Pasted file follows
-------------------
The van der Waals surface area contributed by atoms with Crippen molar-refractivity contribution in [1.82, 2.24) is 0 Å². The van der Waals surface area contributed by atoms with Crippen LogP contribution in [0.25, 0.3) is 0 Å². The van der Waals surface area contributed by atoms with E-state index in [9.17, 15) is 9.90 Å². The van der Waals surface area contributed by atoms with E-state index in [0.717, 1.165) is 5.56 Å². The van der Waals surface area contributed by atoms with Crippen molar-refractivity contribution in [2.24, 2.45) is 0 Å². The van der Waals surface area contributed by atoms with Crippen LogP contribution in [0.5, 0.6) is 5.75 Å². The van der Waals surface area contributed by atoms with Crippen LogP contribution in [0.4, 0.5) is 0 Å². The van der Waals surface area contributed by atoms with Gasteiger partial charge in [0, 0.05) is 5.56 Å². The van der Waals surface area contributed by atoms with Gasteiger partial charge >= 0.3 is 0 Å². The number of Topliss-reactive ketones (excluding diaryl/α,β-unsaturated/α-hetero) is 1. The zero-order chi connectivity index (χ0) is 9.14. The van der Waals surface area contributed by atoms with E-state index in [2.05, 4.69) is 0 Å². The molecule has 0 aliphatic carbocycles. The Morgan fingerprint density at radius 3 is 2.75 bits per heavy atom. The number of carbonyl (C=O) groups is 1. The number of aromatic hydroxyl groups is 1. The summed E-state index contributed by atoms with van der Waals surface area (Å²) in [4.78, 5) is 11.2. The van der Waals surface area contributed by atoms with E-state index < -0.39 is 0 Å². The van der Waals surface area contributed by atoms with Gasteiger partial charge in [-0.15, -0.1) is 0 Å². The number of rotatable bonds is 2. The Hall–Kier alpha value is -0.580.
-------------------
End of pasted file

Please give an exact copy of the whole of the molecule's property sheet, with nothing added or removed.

The van der Waals surface area contributed by atoms with Crippen molar-refractivity contribution in [1.82, 2.24) is 0 Å². The van der Waals surface area contributed by atoms with Crippen LogP contribution in [0.25, 0.3) is 0 Å². The van der Waals surface area contributed by atoms with E-state index in [9.17, 15) is 9.90 Å². The van der Waals surface area contributed by atoms with E-state index in [0.717, 1.165) is 5.56 Å². The van der Waals surface area contributed by atoms with Crippen molar-refractivity contribution in [2.24, 2.45) is 0 Å². The van der Waals surface area contributed by atoms with Crippen LogP contribution in [0.5, 0.6) is 5.75 Å². The van der Waals surface area contributed by atoms with Crippen LogP contribution in [0.4, 0.5) is 0 Å². The van der Waals surface area contributed by atoms with Gasteiger partial charge in [0, 0.05) is 5.56 Å². The van der Waals surface area contributed by atoms with Gasteiger partial charge >= 0.3 is 0 Å². The number of Topliss-reactive ketones (excluding diaryl/α,β-unsaturated/α-hetero) is 1. The zero-order chi connectivity index (χ0) is 9.14. The van der Waals surface area contributed by atoms with E-state index in [2.05, 4.69) is 0 Å². The molecule has 0 aliphatic carbocycles. The Morgan fingerprint density at radius 3 is 2.75 bits per heavy atom. The number of carbonyl (C=O) groups is 1. The number of aromatic hydroxyl groups is 1. The summed E-state index contributed by atoms with van der Waals surface area (Å²) in [4.78, 5) is 11.2. The van der Waals surface area contributed by atoms with E-state index < -0.39 is 0 Å². The van der Waals surface area contributed by atoms with Gasteiger partial charge in [-0.15, -0.1) is 0 Å². The number of rotatable bonds is 2. The Hall–Kier alpha value is -0.580.